SORA-QAI addresses can be registered by constructing their scriptPubKey as P2SH. Once registered, they are processed in conjunction with bech32. The key consideration here is how to handle the wallet balance calculation.

A wallet’s balance is shown as the cumulative total of unspent scriptPubKeys that it owns. Therefore, it is essential to enable the wallet to recognize SORA-QAI scriptPubKeys.

Steps for Implementation:

  1. Address Registration: Register the SORA-QAI scriptPubKey as P2SH and associate it with the bech32 format.
  2. Identification Addition: Update the wallet’s balance calculation logic to recognize SORA-QAI scriptPubKeys.
  3. Balance Calculation: Ensure the wallet calculates and displays the balance including unspent SORA-QAI scriptPubKeys.

XIII, Assembling SORA-QAI scriptSig

To utilize an unspent SORA-QAI scriptPubKey, assembling the SORA-QAI scriptSig is necessary. The assembly process is as follows:

  1. Check with Solver:
    • Confirm that the SORA-QAI stack exists in the scriptPubKey.
  2. Assemble scriptSig:
    • Use the already existing ECDSA SIGHASH_ALL hash.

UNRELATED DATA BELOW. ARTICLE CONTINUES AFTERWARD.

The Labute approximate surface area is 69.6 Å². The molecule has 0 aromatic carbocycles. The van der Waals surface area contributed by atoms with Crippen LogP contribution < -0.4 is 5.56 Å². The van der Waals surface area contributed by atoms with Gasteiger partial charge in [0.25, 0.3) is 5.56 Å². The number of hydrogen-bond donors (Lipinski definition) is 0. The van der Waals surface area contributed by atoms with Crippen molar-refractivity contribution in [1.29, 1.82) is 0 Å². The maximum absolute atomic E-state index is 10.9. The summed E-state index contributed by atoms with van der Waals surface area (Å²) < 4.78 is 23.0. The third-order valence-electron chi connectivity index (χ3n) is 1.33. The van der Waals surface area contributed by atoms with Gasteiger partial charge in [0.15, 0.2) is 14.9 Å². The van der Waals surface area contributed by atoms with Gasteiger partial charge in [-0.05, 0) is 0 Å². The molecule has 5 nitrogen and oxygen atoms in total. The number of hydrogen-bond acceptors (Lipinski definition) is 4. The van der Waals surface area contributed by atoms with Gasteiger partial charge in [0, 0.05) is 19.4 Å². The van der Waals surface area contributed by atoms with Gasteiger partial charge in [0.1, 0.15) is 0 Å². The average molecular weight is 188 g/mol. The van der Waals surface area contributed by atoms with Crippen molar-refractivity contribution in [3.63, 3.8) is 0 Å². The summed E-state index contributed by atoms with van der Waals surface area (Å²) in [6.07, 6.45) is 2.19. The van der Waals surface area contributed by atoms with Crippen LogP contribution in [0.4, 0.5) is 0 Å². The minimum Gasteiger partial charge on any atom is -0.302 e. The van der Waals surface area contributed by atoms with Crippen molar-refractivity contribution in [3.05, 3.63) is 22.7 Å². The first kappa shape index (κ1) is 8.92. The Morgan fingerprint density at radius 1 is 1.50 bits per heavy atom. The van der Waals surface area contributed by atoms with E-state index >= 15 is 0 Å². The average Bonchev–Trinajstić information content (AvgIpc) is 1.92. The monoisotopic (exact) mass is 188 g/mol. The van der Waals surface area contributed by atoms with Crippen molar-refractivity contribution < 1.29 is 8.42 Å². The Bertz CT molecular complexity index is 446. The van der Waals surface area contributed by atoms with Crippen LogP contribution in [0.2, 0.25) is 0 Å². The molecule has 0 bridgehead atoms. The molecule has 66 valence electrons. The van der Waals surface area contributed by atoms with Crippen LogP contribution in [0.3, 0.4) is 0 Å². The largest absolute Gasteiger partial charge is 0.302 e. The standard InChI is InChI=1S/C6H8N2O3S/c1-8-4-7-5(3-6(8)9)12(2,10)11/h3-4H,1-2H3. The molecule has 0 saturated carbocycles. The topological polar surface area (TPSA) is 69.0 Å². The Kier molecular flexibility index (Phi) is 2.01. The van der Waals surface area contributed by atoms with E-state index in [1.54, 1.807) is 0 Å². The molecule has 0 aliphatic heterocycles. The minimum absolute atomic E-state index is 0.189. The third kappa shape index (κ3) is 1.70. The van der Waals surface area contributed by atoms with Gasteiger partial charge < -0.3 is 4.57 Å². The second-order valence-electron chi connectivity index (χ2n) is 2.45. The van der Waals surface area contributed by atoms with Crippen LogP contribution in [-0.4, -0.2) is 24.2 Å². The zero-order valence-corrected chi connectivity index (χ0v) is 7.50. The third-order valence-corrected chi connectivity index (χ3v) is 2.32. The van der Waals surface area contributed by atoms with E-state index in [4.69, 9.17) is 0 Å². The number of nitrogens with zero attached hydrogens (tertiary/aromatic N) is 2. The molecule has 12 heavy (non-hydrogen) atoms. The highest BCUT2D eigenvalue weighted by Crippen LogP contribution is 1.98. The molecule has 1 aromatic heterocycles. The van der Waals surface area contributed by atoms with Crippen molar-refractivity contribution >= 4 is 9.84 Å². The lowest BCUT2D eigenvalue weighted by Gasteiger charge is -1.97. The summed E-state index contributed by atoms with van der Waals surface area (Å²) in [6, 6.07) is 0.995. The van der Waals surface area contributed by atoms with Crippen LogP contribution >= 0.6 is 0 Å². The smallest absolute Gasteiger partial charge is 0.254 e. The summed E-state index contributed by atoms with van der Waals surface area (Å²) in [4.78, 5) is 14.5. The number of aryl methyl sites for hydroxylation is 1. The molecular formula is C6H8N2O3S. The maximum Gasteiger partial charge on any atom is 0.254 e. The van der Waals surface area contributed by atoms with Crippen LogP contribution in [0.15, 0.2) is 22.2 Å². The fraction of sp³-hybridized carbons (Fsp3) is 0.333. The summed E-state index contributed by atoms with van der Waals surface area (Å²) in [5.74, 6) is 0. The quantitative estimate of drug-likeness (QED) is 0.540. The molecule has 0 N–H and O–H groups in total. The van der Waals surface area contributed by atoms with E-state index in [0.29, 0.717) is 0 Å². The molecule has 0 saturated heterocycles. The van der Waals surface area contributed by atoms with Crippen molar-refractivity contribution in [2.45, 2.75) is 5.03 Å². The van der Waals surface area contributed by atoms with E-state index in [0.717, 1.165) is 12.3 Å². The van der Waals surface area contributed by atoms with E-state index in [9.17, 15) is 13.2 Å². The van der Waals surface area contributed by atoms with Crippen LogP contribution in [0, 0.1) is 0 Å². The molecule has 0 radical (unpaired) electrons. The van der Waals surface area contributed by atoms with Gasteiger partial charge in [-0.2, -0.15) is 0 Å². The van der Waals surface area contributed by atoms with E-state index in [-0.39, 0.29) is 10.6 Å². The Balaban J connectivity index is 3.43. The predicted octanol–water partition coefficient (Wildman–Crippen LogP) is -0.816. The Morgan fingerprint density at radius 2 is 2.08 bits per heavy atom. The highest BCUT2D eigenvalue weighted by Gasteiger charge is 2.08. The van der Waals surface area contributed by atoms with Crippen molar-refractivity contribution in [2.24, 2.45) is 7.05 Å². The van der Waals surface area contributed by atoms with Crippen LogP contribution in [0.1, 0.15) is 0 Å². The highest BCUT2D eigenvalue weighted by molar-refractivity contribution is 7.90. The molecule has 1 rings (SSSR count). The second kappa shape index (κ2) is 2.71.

• Sequentially sign based on the hash and assemble the scriptSig.
  3. Pass EvalScript:
    • Ensure that the assembled scriptSig passes EvalScript and gets approved.
  4. Release to Memory Pool:
    • Release the approved script into the memory pool.

Mechanism of Quantum & AI Resistance

Traditional cryptographic algorithms such as ECDSA, Ed25519, and RSA are based on the discrete logarithm problem. Essentially, they rely on the difficulty of solving certain mathematical problems without knowing specific periodicity, making brute-force attacks impractical.

Quantum Computing Approach

Quantum computers use parallel computation to explore many candidates simultaneously and can detect periodic patterns. Initially, candidate solutions have equal probability amplitudes. If the quantum state collapses, only one solution is randomly obtained.

Role of Quantum Fourier Transform

The quantum Fourier transform converts these candidate solutions into periodic information, where information corresponding to the period has the highest probability amplitude. As a result, quantum computers can efficiently obtain this high-probability periodic information.

Importance of Quantum & AI Resistance

Quantum computers can efficiently perform inverse calculations that are difficult for classical computers, potentially deriving private keys from public keys or signatures. Therefore, developing new cryptographic algorithms that are resistant to quantum and AI-based attacks is crucial. These new algorithms must have mathematical structures that are difficult for quantum computers to solve and designs that are robust against AI attacks.